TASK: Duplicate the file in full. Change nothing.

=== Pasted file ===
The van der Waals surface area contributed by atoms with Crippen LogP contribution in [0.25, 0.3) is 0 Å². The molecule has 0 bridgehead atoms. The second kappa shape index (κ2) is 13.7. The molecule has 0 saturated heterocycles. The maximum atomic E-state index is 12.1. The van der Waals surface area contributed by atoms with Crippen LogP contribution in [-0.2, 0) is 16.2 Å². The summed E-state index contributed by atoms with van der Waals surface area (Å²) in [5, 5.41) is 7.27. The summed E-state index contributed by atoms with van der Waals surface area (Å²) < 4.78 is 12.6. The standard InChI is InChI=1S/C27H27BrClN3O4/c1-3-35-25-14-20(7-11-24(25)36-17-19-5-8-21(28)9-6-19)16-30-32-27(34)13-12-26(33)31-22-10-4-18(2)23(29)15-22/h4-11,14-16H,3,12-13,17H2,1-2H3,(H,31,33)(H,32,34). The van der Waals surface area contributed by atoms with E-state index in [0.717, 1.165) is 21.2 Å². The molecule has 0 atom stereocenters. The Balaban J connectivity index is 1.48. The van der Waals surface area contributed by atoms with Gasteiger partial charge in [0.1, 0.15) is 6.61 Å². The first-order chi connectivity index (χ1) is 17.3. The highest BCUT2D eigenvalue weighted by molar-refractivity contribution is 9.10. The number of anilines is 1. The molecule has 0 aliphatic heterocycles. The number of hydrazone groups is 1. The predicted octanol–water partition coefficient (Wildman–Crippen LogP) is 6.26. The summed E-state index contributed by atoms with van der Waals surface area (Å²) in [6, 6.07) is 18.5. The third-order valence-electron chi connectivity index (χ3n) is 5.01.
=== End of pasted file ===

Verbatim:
The van der Waals surface area contributed by atoms with Crippen LogP contribution in [0.25, 0.3) is 0 Å². The molecule has 0 bridgehead atoms. The second kappa shape index (κ2) is 13.7. The molecule has 0 saturated heterocycles. The maximum atomic E-state index is 12.1. The van der Waals surface area contributed by atoms with Crippen LogP contribution in [-0.2, 0) is 16.2 Å². The summed E-state index contributed by atoms with van der Waals surface area (Å²) in [5, 5.41) is 7.27. The summed E-state index contributed by atoms with van der Waals surface area (Å²) < 4.78 is 12.6. The standard InChI is InChI=1S/C27H27BrClN3O4/c1-3-35-25-14-20(7-11-24(25)36-17-19-5-8-21(28)9-6-19)16-30-32-27(34)13-12-26(33)31-22-10-4-18(2)23(29)15-22/h4-11,14-16H,3,12-13,17H2,1-2H3,(H,31,33)(H,32,34). The van der Waals surface area contributed by atoms with E-state index in [0.717, 1.165) is 21.2 Å². The molecule has 0 atom stereocenters. The Balaban J connectivity index is 1.48. The van der Waals surface area contributed by atoms with Gasteiger partial charge in [0.1, 0.15) is 6.61 Å². The first-order chi connectivity index (χ1) is 17.3. The highest BCUT2D eigenvalue weighted by molar-refractivity contribution is 9.10. The number of anilines is 1. The molecule has 0 aliphatic heterocycles. The number of hydrazone groups is 1. The predicted octanol–water partition coefficient (Wildman–Crippen LogP) is 6.26. The summed E-state index contributed by atoms with van der Waals surface area (Å²) in [6, 6.07) is 18.5. The third-order valence-electron chi connectivity index (χ3n) is 5.01.